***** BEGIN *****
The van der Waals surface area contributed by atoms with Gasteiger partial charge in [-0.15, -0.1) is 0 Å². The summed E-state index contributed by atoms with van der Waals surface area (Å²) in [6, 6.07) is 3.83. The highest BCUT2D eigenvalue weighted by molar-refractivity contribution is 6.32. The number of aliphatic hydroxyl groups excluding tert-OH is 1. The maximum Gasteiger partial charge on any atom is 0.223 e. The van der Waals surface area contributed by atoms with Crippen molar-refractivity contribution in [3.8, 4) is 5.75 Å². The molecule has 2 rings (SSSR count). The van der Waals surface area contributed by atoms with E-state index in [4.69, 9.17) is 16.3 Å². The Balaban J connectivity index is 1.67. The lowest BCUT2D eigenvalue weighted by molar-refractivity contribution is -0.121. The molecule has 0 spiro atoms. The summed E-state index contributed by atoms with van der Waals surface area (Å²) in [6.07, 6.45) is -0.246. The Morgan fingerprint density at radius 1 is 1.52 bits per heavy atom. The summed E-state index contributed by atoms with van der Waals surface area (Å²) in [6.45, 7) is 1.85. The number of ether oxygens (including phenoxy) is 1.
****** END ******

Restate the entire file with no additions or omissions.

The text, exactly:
The van der Waals surface area contributed by atoms with Gasteiger partial charge in [-0.15, -0.1) is 0 Å². The summed E-state index contributed by atoms with van der Waals surface area (Å²) in [6, 6.07) is 3.83. The highest BCUT2D eigenvalue weighted by molar-refractivity contribution is 6.32. The number of aliphatic hydroxyl groups excluding tert-OH is 1. The maximum Gasteiger partial charge on any atom is 0.223 e. The van der Waals surface area contributed by atoms with Crippen molar-refractivity contribution in [3.8, 4) is 5.75 Å². The molecule has 2 rings (SSSR count). The van der Waals surface area contributed by atoms with E-state index in [4.69, 9.17) is 16.3 Å². The Balaban J connectivity index is 1.67. The lowest BCUT2D eigenvalue weighted by molar-refractivity contribution is -0.121. The molecule has 0 spiro atoms. The summed E-state index contributed by atoms with van der Waals surface area (Å²) in [6.07, 6.45) is -0.246. The Morgan fingerprint density at radius 1 is 1.52 bits per heavy atom. The summed E-state index contributed by atoms with van der Waals surface area (Å²) in [6.45, 7) is 1.85. The number of ether oxygens (including phenoxy) is 1.